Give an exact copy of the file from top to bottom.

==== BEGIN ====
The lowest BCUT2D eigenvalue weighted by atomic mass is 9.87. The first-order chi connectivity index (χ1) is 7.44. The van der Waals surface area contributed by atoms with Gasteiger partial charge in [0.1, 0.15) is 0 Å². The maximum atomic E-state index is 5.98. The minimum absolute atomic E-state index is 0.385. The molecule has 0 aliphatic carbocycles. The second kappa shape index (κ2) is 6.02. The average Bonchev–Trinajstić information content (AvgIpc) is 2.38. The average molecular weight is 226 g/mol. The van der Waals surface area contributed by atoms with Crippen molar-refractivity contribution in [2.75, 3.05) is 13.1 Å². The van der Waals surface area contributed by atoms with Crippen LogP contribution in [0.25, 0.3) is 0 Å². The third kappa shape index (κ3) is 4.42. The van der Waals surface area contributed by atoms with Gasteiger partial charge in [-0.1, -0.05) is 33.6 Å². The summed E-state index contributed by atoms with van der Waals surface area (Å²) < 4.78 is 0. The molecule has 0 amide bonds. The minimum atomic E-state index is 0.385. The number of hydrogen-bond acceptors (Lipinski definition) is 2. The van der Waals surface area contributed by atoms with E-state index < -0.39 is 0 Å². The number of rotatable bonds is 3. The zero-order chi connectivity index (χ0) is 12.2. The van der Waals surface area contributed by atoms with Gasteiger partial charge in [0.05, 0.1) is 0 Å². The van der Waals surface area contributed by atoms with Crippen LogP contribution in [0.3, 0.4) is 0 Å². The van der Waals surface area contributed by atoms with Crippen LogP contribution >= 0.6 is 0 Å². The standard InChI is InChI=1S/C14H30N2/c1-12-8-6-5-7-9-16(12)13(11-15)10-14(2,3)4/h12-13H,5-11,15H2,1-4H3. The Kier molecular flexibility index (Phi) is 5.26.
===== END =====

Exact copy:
The lowest BCUT2D eigenvalue weighted by atomic mass is 9.87. The first-order chi connectivity index (χ1) is 7.44. The van der Waals surface area contributed by atoms with Gasteiger partial charge in [0.1, 0.15) is 0 Å². The maximum atomic E-state index is 5.98. The minimum absolute atomic E-state index is 0.385. The molecule has 0 aliphatic carbocycles. The second kappa shape index (κ2) is 6.02. The average Bonchev–Trinajstić information content (AvgIpc) is 2.38. The average molecular weight is 226 g/mol. The van der Waals surface area contributed by atoms with Crippen molar-refractivity contribution in [2.75, 3.05) is 13.1 Å². The van der Waals surface area contributed by atoms with Crippen LogP contribution in [0.25, 0.3) is 0 Å². The third kappa shape index (κ3) is 4.42. The van der Waals surface area contributed by atoms with Gasteiger partial charge in [-0.1, -0.05) is 33.6 Å². The summed E-state index contributed by atoms with van der Waals surface area (Å²) < 4.78 is 0. The molecule has 0 amide bonds. The minimum atomic E-state index is 0.385. The number of hydrogen-bond acceptors (Lipinski definition) is 2. The van der Waals surface area contributed by atoms with E-state index < -0.39 is 0 Å². The number of rotatable bonds is 3. The zero-order chi connectivity index (χ0) is 12.2. The van der Waals surface area contributed by atoms with Gasteiger partial charge in [0.05, 0.1) is 0 Å². The van der Waals surface area contributed by atoms with Crippen LogP contribution in [0.3, 0.4) is 0 Å². The van der Waals surface area contributed by atoms with Crippen LogP contribution >= 0.6 is 0 Å². The standard InChI is InChI=1S/C14H30N2/c1-12-8-6-5-7-9-16(12)13(11-15)10-14(2,3)4/h12-13H,5-11,15H2,1-4H3. The Kier molecular flexibility index (Phi) is 5.26.